Marrowstone IslandThere’s a lot to see and do and see on Washington’s Olympic Peninsula, no the least of which is a visit to the pastoral beauty of Marrowstone Island.

Marrowstone Island is located just off the Quimper Peninsula, southeast of Port Townsend, Washington. A long, narrow stretch of land, Marrowstone is connected first to the parallel body of Indian Island by land bridge, then to the rest of the Quimper Peninsula via a proper bridge.

Marrowstone Island’s name comes from Marrowstone Point, bestowed upon the northernmost tip of the island by British explorer George Vancouver in 1792. Vancouver apparently detected a mineral type he called “marrowstone” jutting out of the islands cliffs. He went on to claim Puget Sound for Great Britain: we all know how that turned out.

Marrowstone Island was thereafter settled by Norwegian immigrants in the 1889, as reflected by the island’s one town, Nordland. Most of the descendants of those settling families remain on the island to this day.

Nordland lies in the center of the island and the general store there stocks many of the typical staples along with a wonderful selection of local goods, such as cheeses, honey, locally harvested shellfish, and more.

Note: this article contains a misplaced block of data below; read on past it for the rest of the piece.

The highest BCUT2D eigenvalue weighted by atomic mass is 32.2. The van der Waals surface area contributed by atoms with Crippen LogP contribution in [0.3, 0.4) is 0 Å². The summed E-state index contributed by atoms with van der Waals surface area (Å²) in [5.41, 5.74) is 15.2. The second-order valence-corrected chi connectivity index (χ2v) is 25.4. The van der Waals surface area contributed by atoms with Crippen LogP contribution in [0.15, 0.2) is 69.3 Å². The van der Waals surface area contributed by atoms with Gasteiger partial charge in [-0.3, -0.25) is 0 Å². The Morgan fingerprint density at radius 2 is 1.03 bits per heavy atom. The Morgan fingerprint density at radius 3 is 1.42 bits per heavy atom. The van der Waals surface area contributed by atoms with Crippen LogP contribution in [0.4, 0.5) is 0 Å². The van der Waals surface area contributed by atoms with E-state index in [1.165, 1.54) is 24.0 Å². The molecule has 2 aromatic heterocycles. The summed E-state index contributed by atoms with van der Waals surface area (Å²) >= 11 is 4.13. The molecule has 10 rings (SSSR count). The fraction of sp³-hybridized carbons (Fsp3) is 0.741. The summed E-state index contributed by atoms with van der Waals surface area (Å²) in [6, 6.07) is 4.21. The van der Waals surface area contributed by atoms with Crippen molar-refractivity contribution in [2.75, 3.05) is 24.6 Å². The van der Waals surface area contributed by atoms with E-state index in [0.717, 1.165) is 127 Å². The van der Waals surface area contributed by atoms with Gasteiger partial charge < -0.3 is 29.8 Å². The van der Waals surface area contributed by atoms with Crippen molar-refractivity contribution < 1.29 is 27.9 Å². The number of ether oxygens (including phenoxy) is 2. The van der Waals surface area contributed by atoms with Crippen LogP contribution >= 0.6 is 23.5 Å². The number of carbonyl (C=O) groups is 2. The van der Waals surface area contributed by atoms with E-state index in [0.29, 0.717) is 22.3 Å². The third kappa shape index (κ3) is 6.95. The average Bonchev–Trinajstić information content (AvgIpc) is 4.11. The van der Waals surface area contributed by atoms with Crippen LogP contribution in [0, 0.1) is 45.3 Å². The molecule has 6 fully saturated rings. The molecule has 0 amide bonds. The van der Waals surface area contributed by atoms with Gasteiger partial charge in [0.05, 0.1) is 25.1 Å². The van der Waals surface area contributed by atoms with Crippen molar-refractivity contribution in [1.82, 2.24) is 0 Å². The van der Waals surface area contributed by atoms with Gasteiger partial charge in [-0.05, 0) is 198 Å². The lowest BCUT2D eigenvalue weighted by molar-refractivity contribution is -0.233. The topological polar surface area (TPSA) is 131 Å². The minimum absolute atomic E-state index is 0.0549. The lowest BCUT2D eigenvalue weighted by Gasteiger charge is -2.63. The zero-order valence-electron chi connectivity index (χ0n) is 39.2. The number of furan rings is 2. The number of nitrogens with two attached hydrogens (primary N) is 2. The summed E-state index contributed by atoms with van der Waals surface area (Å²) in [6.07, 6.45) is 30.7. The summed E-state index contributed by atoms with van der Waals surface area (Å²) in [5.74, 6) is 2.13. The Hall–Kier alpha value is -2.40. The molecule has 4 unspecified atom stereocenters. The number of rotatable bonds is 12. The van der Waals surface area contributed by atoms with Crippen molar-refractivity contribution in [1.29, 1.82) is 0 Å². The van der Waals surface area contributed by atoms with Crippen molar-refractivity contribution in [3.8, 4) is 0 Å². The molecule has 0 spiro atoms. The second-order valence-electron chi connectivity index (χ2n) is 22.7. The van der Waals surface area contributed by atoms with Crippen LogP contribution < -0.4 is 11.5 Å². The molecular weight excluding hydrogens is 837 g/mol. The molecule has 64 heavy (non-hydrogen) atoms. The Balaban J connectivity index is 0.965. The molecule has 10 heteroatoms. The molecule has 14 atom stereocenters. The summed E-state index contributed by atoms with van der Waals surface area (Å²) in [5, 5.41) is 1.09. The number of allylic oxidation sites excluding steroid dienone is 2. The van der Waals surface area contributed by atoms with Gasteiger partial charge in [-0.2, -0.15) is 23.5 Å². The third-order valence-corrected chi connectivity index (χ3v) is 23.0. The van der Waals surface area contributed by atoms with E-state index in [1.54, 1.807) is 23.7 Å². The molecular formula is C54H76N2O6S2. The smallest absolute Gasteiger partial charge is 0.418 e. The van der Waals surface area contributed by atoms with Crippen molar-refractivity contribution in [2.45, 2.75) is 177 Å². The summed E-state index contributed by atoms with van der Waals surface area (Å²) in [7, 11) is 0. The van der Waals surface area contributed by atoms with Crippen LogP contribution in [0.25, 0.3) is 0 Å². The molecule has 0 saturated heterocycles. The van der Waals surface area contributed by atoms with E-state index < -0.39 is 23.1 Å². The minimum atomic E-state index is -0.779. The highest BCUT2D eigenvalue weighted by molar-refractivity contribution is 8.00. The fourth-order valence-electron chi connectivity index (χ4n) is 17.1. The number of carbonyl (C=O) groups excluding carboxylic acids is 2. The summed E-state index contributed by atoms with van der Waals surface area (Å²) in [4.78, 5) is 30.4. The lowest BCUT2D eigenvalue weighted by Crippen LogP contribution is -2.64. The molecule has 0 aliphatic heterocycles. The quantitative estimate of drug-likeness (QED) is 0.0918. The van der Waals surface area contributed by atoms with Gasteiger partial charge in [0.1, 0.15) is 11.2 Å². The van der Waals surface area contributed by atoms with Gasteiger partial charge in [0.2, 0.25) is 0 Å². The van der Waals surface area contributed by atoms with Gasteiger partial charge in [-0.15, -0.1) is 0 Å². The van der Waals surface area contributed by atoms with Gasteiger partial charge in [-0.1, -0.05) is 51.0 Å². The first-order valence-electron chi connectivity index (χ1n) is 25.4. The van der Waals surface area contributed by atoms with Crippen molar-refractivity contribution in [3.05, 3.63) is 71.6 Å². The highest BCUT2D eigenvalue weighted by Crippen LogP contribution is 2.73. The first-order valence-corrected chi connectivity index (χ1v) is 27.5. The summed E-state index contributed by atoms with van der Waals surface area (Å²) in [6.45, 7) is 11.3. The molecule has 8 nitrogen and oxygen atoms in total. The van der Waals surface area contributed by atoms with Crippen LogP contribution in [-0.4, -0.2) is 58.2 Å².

One of our member wineries is here on Marrowstone Island – Marrowstone Vineyards. Stop by and taste some wonderful wine, visit the upstairs gallery displaying the work of local artist, and take in their stunning views of Puget Sound, Whidbey Island, and the Cascade Mountains.

The north end of the island is dominated by Fort Flagler State Park. Fort Flagler, an inactive US Army fort established in 1897, is named after Brigadier General Daniel Webster Flagler. Deactivated in 1953 and sold to the state in 1955, this 784 acre park is a wonderful camping park bordered on three sides by water and riddled with fascinating military emplacements and converted barracks. Mt. Rainier, Mt. Baker, and the San Juan Islands can be seen from here.

Wetlands on both Indian and Marroswtone Island form the perfect habitat for geese, ducks, seagulls, eagles, osprey, and herons to fish. Oysters, clams, mussels, and the great moon snail ply the beaches and the hills are filled with wild strawberries.

Marrowstone Island is perfect for a day trip or an even longer visit – one of Western Washington’s hidden treasures.